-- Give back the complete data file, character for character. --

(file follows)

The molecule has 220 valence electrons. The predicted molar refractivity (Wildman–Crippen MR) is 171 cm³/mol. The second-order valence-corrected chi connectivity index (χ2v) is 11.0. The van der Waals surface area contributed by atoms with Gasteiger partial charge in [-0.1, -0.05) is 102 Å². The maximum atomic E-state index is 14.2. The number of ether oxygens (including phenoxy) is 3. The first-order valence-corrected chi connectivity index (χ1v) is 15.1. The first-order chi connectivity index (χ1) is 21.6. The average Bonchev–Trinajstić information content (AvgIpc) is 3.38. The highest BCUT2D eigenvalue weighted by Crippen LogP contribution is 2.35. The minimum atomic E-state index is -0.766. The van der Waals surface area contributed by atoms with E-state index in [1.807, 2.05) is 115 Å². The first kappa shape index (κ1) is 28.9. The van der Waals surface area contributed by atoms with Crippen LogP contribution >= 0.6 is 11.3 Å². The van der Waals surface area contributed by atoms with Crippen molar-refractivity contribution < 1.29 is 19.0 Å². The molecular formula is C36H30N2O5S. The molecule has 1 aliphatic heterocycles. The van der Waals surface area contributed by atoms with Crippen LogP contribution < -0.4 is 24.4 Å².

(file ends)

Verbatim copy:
The molecule has 220 valence electrons. The predicted molar refractivity (Wildman–Crippen MR) is 171 cm³/mol. The second-order valence-corrected chi connectivity index (χ2v) is 11.0. The van der Waals surface area contributed by atoms with Gasteiger partial charge in [-0.1, -0.05) is 102 Å². The maximum atomic E-state index is 14.2. The number of ether oxygens (including phenoxy) is 3. The first-order valence-corrected chi connectivity index (χ1v) is 15.1. The first-order chi connectivity index (χ1) is 21.6. The average Bonchev–Trinajstić information content (AvgIpc) is 3.38. The highest BCUT2D eigenvalue weighted by Crippen LogP contribution is 2.35. The minimum atomic E-state index is -0.766. The van der Waals surface area contributed by atoms with E-state index in [1.807, 2.05) is 115 Å². The first kappa shape index (κ1) is 28.9. The van der Waals surface area contributed by atoms with Crippen LogP contribution >= 0.6 is 11.3 Å². The van der Waals surface area contributed by atoms with Crippen molar-refractivity contribution < 1.29 is 19.0 Å². The molecular formula is C36H30N2O5S. The molecule has 1 aliphatic heterocycles. The van der Waals surface area contributed by atoms with Crippen LogP contribution < -0.4 is 24.4 Å².